The Department then presented a report on the 2010 FIFA World Cup Administration of Justice Project (the Project), which aimed to identify the roles to be played by the various integrated justice stakeholders, and ensure the effective administration of justice during the 2010 World Cup, especially where foreigners were involved. An assessment had been conducted after the World Cup based on methodology agreed upon in advance. The Project’s implementation had prevented duplication of efforts, and had achieved strengthening of coordination and alignment of all plans. The Department had guided all structures and had put in place the necessary leadership to do so, as well as a task team. There had been a clear direction of day-to-day services, which had been piloted at three prior events. The Project was now in its closing stages. Stakeholders had been fully briefed. The Special Court operations had been successful, with 222 cases being heard, of which 202 were finalised, with 138 convictions. 20 were outstanding, but were being reduced day by day. Members commended this presentation, and asked whether it would be possible still to have attorneys acting as volunteer judicial officers, in line with what had happened during the World Cup, whether two sessions a day could be held at Courts, commented that this seemed similar to the previous Saturday Courts, and asked whether it was possible to run this Project as a permanent feature of the Department, and what lessons could be applied to future case-flow management. Members noted that the case involving Algerian nationals had been taken on review, and asked whether any other of the cases had been challenged, and whether any outstanding matters also involving foreign nationals. Members suggested that the Department should consider using young legally qualified people as volunteers, and urged that the successes evident from this Project should be taken further, whilst also cautioning that whilst cases should be expedited, fair justice should prevail. Members also expressed their appreciation for assistance given by the Law Societies and Legal Aid South Africa.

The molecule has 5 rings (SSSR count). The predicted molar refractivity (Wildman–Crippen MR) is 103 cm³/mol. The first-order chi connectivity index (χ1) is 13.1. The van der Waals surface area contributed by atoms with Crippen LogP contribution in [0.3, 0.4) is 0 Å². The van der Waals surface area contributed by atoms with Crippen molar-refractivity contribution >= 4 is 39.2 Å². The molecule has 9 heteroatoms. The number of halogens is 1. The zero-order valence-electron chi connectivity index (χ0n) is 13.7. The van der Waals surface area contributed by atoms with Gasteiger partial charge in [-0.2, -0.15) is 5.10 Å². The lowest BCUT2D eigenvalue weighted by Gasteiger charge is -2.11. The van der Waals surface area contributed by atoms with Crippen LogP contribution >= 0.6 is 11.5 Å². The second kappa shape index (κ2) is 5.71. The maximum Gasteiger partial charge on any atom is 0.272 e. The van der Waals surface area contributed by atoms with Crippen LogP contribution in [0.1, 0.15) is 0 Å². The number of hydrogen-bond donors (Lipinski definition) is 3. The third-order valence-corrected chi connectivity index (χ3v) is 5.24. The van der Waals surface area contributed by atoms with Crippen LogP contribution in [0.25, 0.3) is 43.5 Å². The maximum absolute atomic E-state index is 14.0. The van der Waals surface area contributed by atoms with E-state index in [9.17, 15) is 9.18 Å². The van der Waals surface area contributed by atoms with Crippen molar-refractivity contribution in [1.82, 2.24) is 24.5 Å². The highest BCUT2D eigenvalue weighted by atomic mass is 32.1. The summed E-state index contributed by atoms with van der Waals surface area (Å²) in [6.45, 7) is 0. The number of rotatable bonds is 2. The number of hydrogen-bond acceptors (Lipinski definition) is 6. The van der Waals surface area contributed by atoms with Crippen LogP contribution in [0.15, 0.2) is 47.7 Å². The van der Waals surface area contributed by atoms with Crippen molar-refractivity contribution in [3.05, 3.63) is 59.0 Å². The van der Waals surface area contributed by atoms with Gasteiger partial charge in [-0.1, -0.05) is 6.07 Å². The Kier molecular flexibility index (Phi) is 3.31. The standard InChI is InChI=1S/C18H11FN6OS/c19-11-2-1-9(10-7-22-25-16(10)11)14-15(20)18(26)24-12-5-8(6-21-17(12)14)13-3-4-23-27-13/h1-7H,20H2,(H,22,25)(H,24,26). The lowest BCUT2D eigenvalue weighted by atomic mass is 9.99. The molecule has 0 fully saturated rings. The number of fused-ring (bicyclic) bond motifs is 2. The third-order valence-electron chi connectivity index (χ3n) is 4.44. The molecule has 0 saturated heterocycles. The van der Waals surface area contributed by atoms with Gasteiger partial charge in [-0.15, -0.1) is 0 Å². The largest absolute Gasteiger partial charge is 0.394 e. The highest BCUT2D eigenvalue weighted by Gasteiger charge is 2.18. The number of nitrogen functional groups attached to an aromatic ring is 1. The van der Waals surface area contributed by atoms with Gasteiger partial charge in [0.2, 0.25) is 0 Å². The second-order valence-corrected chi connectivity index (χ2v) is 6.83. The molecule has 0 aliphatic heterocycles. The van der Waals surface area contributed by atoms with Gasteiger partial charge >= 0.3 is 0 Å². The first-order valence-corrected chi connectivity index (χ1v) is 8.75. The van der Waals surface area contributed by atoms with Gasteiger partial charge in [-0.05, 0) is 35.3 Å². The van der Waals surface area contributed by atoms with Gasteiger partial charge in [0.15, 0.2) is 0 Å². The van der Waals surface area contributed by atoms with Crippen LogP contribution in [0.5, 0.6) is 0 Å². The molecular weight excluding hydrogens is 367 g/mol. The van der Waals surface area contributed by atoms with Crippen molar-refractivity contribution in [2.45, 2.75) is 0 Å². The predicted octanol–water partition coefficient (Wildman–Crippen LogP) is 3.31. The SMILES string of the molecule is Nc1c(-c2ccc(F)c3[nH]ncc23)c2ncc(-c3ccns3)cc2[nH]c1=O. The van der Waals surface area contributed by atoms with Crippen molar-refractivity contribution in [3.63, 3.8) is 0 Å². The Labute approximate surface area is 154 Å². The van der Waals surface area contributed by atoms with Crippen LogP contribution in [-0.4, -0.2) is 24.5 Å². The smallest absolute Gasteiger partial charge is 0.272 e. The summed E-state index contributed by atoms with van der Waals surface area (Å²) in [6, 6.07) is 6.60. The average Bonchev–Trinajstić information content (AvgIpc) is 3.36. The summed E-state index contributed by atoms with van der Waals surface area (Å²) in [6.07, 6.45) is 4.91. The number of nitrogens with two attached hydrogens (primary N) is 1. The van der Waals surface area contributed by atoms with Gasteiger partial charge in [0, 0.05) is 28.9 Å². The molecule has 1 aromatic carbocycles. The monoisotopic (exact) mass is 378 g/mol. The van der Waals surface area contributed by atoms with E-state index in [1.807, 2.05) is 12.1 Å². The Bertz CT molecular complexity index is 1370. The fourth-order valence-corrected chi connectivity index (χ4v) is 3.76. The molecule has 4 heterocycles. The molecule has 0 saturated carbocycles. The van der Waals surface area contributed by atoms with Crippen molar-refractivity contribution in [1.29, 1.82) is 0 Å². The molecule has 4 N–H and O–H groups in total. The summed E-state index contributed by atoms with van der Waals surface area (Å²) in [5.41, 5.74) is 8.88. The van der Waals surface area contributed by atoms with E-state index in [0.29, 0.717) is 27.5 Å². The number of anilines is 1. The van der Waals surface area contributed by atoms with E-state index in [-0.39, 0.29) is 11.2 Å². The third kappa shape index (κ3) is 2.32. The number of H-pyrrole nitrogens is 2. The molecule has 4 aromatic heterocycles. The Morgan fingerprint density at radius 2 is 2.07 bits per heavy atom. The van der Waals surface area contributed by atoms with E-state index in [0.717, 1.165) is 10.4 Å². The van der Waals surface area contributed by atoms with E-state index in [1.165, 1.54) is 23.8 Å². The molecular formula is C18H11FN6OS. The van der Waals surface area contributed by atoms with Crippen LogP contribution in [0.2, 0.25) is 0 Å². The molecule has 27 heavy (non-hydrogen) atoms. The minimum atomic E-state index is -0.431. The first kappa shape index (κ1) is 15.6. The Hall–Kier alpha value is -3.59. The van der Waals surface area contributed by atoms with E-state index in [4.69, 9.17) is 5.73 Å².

Meeting report